4. Ahn is already calling for a revolutionized election process, and furthermore, Ahn strives to be a symbol of a transformed political process as a whole – transparent, fair, and more democratized with the incorporation of voters’ views. I find it interesting that the U.S. has not yet used its leverage to press Korea to clean up its political scene, given its notorious scandals over the years. Straying away for old-school politics, where generations voted based on where the candidate was from or from what political faction he was in, Ahn is presenting a new political paradigm.

5. Ahn’s stance on North Korea should not be equated to that of the current opposition party. Although he has not yet made it crystal clear, Ahn’s approach to the North does not seem to be as lenient. While his stance would probably be more warm-hearted than that of the current Lee administration, and based on two-way dialogue between the nations, one would expect Ahn to hold the North accountable on many more issues before blindly pouring aid into the country. If elected, Ahn’s interaction with the U.S. State Department regarding the North would be interesting to observe.

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Korea is standing before major crossroads. The chosen path will indeed affect how Korea and U.S. will dine together for years to come.

Charisma has fueled modern civilization through much of the past centuries.

From the Caesars of the Roman Empire to Napoleon to Hitler, our leaders usually possessed and exhumed charismatic energy from their speech and actions. They spoke, and we listened. They bellowed “Follow me!”, and we followed. Crowds were drawn, and in turn, reacted to whatever was uttered from the worshiped mouths of the leader and his select few.

I call this the T-Rex leader. The T-Rex thrived on one-way communication. He ruled from on high, on the likes of Mount Olympus, and his input thundered downward to be engraved upon the minds of his minions at his feet. Thought was not required. Like lemmings strutting down meaningless paths, simple actions were valued, questions discouraged. The T-Rex knew it all and had it all, so why question? Surely, T-Rex would look out for the common good.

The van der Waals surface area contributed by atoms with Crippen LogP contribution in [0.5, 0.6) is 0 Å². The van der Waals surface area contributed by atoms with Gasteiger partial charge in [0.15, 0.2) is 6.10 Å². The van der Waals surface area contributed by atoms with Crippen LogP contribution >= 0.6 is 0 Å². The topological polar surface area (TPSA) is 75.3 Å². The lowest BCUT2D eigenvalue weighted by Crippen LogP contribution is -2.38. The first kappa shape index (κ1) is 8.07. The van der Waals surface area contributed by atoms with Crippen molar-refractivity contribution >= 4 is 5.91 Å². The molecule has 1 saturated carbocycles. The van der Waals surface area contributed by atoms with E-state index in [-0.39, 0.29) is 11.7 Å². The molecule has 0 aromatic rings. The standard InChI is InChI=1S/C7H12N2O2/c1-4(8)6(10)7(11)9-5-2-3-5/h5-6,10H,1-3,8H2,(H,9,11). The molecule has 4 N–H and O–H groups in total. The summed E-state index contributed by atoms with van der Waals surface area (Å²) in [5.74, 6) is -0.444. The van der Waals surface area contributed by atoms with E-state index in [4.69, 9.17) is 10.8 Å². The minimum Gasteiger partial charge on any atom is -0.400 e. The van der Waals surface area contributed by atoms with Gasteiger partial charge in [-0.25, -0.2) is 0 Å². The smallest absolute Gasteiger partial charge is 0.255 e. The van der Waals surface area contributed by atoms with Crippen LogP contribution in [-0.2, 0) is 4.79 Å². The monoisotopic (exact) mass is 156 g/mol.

This T-Rex is now extinct.

As the twenty-first century welcomed in a new wave of information technology, the minions became empowered. Knowledge is no longer a delicacy of the few, tucked away in T-Rex’s castles and chests. Knowledge and information is now a shared commodity, openly traded, sometimes for value, sometimes for free. Knowledge has become power, the power to question, the power to observe. Today, the T-Rex may bellow and beckon a following. The empowered minions inquisitively observe the T-Rex and think, asking “Is this T-Rex worthy of a following?”

The T-Rex must upgrade itself, to T-Rex Squared.

One-way commands, downward in nature, are now void of value. Pyramid organizational structures are crumbling left and right. They are ineffective and wasteful at best. The new motto is “From Vertical to Horizontal”. T-Rex Squared understands the value of two-way communication. He is a leader that dwells amongst his peers, breathing the same oxygen at that sea level. He lives and breathes the organization, and his mind is saturated (in a good way) with the overflowing creative juices of his empowered minions, now companions.

T-Rex Squared builds a web of communication. Input comes and goes in all directions. T-Rex Squared knows his limits, both intellectually and physically. He acquires the expertise of former minions and encourages them to freely create. Professional fields, segregated and holed up in the past, merge to create synergistic new fields and values. Information is shared, and knowledge is maximized through cross-references and communication.

Perhaps most strikingly, T-Rex Squared need not bellow. He just acts. Others examine him critically, and if he is deemed worthy of a following, they follow. T-Rex Squared is the ultimate catalyst, drawing broad boundaries and fueling thought and creation with moral and financial support.

As we head into election season, we must sense this societal change. Needs have changed. Survival criteria have changed. The definition of value has changed. From this day forth, our leaders must change as well.